Sweet Potato and Broccoli Quinoa

Leora_Copeland Recipe 0 Comments

What I've Learned So Far


Having the right tools and knowing which ones to use can make all the difference between a satisfying success or a disappointing failure. If you’ve ever tried to hammer a nail into a wall using your stapler, fix broken jewelry with your teeth, or tighten a loose screw with a nail file or butter knife, you know what I mean. Buying good, high quality tools for your kitchen – and then taking care of them – is critical to enjoying success when making meals.

One of the most important investments you can make if you want to prepare great vegetarian food is a good set of knives. You need to keep them sharp, so you want something you can sharpen easily. Believe it or not, super sharp knives are less dangerous than dull ones. When a knife blade gets dull, you have to use more pressure and the blade slips off the surface of the food easily. Of course, if you have really sharp knives you do need to handle them carefully, particularly when washing them. Don’t try to rush through cutting up your vegetables – it’s astonishing how quickly and easily you can seriously cut yourself.

Once you have a good set of knives it’s imperative you get a sharpener and a good cutting board. You don’t want glass, plastic or other materials, because they’ll dull your knives. You want something that won’t slip around on the counter while you’re cutting, and if you get a nice wood board be sure to buy the right kind of oil to keep it from drying out. You might have heard that wood cutting boards are bad because of bacteria, but if you’re a vegetarian you don’t need to worry about bacterial cross contamination because you’re not cutting up any raw meat.

To get started, I recommend an 8” chef knife and a paring knife. I personally like Henkel knives, but there’s a lot of good brands out there. I also have a large, heavy teak cutting board for larger fruits and vegetables, and a smaller teak board for quick jobs like slicing up lemons. Like most tools, good knives and cutting boards aren’t cheap but they’re well worth the investment. Be sure to do some research, read some reviews, and think about how you’ll be using them and what makes the most sense for your kitchen. These will (hopefully) be tools you’ll be using for many years, so take your time and build a tool set for your kitchen that you’ll be happy to use.

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The Recipe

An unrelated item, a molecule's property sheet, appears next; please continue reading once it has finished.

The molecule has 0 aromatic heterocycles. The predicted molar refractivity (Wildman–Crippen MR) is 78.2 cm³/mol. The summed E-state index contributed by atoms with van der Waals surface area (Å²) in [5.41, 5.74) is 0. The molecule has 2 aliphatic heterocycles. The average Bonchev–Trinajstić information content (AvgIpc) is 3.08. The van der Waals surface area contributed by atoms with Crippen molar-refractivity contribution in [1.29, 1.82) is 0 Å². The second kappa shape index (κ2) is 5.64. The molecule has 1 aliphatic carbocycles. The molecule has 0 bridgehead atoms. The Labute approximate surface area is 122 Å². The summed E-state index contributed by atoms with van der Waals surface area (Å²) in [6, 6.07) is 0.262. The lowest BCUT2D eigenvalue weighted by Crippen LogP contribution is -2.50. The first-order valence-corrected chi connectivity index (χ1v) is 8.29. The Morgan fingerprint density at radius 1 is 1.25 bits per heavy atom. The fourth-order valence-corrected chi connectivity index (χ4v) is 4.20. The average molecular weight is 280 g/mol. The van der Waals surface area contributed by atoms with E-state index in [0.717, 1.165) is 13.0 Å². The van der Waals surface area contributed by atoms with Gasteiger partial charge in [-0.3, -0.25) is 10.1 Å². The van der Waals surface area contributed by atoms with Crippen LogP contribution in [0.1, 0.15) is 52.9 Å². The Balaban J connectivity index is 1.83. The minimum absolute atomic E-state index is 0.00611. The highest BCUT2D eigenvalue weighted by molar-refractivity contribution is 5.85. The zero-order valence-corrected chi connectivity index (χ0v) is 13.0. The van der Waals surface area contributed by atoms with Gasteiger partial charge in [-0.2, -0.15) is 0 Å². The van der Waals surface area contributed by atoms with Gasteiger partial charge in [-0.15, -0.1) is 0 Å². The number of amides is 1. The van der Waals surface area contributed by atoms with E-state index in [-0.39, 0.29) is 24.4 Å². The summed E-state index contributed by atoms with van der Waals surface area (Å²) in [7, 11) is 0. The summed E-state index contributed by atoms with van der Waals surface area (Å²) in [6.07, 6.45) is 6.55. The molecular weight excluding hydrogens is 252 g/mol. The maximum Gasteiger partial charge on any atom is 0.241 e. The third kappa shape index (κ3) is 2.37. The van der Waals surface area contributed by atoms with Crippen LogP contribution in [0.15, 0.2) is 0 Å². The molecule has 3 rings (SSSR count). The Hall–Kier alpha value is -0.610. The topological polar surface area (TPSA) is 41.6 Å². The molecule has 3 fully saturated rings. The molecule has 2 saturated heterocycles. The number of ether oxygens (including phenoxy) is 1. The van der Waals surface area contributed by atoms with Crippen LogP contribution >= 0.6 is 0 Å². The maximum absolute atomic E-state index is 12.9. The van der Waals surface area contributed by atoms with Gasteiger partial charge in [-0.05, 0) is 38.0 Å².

You'll Need:

• 1 C uncooked quinoa, rinsed

• 1 large sweet potato, peeled and chopped into ½ inch pieces (1 ½ - 2 lbs)

• 3 small heads broccoli, chopped into bite-size pieces

• 2 tsp olive oil

• Sprinkle of salt and pepper

• 2 Tbs white miso paste

• 2 Tbs tahini

• 2 Tbs fresh lemon juice (about half a lemon)

• 2 Tbs water (as needed)

• 1 small clove of garlic, minced (optional)

Do This:

1. Preheat oven to 400.

2. Toss sweet potato with 1 tsp olive oil, sprinkle with salt and pepper, and spread onto a baking sheet.

3. Do the same with the broccoli, using the other tsp of oil, sprinkling with salt and pepper, and then spread on a second baking sheet (if you’re using a large baking sheet you can put both on one sheet).

4. Roast for 20-25 minutes, until starting to brown, and stir once halfway through.

5. While the veggies are roasting, cook the quinoa according to package directions.

6. Using an immersion (stick) blender, mix the miso, tahini, lemon juice, water and garlic. Add additional water if needed to get to desired consistency.

7. Once the veggies and quinoa are done, mix them together and mix in the sauce.


Recipe Notes


• If you want a fancier presentation, you can put the quinoa on a plate, top with the vegetables, and then pour the sauce over the dish.

• You can roast frozen vegetables in a pinch – just take them out of the freezer and prepare as if they were fresh. Broccoli works pretty well, but the squash will get mushy. It will taste the same, it’s just that the texture will be different.

• You can use prepared lemon juice if you don’t have fresh lemon.

• Try using different varieties of quinoa, or even a different grain for different textures and flavors.

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